- For an article concerning the powers of courts and public authority, see jurisdiction.
|Conflict of laws and
private international law
|Substantive legal areas|
Each state in a federation such as Australia, Germany and the United States forms a separate jurisdiction. However, sometimes certain laws in a federal state are uniform across the constituent states and enforced by a set of federal courts; with a result that the federal state forms a single jurisdiction for that purpose.
It is also possible for a jurisdiction to prosecute for crimes committed somewhere outside its jurisdiction, once the perpetrator returns. In some cases, a citizen of another jurisdiction outside its own can be extradited to where a jurisdiction where the crime is illegal, even if it was not committed in that jurisdiction.
- Beale, Joseph H. (1935) A Treatise on the Conflict of Laws. ISBN 1-58477-425-8
- Dicey & Morris. (1993) The Conflict of Laws 12th edition. London: Sweet & Maxwell Ltd. (pp26/30) ISBN 0-420-48280-6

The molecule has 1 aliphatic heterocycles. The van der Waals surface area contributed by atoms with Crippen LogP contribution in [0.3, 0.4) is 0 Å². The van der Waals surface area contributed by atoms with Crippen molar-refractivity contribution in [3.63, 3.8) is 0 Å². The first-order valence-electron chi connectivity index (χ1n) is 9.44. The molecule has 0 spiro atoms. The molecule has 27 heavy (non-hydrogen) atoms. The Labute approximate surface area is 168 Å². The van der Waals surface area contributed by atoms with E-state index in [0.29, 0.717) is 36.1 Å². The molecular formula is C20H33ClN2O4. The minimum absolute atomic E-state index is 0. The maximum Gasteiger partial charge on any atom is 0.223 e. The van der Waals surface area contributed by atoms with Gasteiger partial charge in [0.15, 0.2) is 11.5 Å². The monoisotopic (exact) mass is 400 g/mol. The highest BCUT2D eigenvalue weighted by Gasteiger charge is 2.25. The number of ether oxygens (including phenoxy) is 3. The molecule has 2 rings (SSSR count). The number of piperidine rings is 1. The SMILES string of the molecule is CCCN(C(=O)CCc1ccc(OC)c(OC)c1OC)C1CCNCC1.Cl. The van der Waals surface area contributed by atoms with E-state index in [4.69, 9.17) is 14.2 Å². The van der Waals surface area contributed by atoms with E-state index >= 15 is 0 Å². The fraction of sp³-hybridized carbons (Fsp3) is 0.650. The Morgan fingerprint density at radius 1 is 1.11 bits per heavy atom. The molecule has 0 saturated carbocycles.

- McClean, David. (2000). Morris: The Conflict of Laws. London: Sweet & Maxwell Ltd. ISBN 0-421-66160-7
- For examples of usage of the word jurisdiction in this context, please see:
"State Corporate Admission Rules: Nevada: Rule 5.5 MJP/UPL Current". Association of Corporate Counsel. Retrieved 23 August 2010.
"2010 Illinois Rules of Professional Conduct: RULE 5.5 Unauthorized Practice of law
Multijurisdictional Practice of Law". Illinois Attorney Registration & Disciplinary Commission. Archived from the original on 23 July 2011. Retrieved 23 August 2010.
"Canada (Common Law Jurisdictions)". Declining Jurisdiction in Private International Law: Reports to the XIVth Congress of the International Academy of Comparative Law. Athens. August 1994. Retrieved 23 August 2010.
Acheson, Nicholas V.; Williamson, Arthur P. (January 2007). "Civil society in multi-level public policy: the case of Ireland's two jurisdictions". Policy & Politics. Policy Press. 35 (1): 25. doi:10.1332/030557307779657711. Retrieved 23 August 2010.
- "jurisdiction". West's Encyclopedia of American Law, Second Edition. thefreedictionary.com. Retrieved 13 April 2013.
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